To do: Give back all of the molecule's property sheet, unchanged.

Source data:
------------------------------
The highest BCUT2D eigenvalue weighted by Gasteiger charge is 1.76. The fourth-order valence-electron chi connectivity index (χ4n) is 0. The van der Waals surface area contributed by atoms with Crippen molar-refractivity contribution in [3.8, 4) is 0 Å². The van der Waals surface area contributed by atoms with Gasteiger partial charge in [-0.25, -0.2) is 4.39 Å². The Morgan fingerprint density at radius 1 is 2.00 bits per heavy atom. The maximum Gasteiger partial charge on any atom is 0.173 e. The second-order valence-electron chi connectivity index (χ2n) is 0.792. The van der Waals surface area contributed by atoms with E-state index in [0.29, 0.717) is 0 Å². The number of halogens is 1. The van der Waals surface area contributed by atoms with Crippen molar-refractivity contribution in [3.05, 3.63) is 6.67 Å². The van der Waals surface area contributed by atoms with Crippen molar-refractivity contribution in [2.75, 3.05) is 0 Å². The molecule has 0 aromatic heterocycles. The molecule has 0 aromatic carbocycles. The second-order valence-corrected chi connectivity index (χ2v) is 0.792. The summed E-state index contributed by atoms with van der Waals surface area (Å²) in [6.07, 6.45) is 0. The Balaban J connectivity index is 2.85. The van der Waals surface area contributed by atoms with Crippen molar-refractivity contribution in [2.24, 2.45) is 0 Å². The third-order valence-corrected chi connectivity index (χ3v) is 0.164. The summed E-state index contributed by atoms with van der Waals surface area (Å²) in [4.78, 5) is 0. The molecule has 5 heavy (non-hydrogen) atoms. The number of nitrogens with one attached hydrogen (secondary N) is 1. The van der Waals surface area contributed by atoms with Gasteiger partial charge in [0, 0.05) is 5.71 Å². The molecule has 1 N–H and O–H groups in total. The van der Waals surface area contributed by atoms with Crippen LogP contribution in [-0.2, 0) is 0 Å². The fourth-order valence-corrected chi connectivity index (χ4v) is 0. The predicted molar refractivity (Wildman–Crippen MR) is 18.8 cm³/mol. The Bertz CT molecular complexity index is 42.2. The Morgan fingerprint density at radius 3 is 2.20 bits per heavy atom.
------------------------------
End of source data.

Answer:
The highest BCUT2D eigenvalue weighted by Gasteiger charge is 1.76. The fourth-order valence-electron chi connectivity index (χ4n) is 0. The van der Waals surface area contributed by atoms with Crippen molar-refractivity contribution in [3.8, 4) is 0 Å². The van der Waals surface area contributed by atoms with Gasteiger partial charge in [-0.25, -0.2) is 4.39 Å². The Morgan fingerprint density at radius 1 is 2.00 bits per heavy atom. The maximum Gasteiger partial charge on any atom is 0.173 e. The second-order valence-electron chi connectivity index (χ2n) is 0.792. The van der Waals surface area contributed by atoms with E-state index in [0.29, 0.717) is 0 Å². The number of halogens is 1. The van der Waals surface area contributed by atoms with Crippen molar-refractivity contribution in [3.05, 3.63) is 6.67 Å². The van der Waals surface area contributed by atoms with Crippen molar-refractivity contribution in [2.75, 3.05) is 0 Å². The molecule has 0 aromatic heterocycles. The molecule has 0 aromatic carbocycles. The second-order valence-corrected chi connectivity index (χ2v) is 0.792. The summed E-state index contributed by atoms with van der Waals surface area (Å²) in [6.07, 6.45) is 0. The Balaban J connectivity index is 2.85. The van der Waals surface area contributed by atoms with Crippen molar-refractivity contribution in [2.24, 2.45) is 0 Å². The third-order valence-corrected chi connectivity index (χ3v) is 0.164. The summed E-state index contributed by atoms with van der Waals surface area (Å²) in [4.78, 5) is 0. The molecule has 5 heavy (non-hydrogen) atoms. The number of nitrogens with one attached hydrogen (secondary N) is 1. The van der Waals surface area contributed by atoms with Gasteiger partial charge in [0, 0.05) is 5.71 Å². The molecule has 1 N–H and O–H groups in total. The van der Waals surface area contributed by atoms with Crippen LogP contribution in [-0.2, 0) is 0 Å². The fourth-order valence-corrected chi connectivity index (χ4v) is 0. The predicted molar refractivity (Wildman–Crippen MR) is 18.8 cm³/mol. The Bertz CT molecular complexity index is 42.2. The Morgan fingerprint density at radius 3 is 2.20 bits per heavy atom.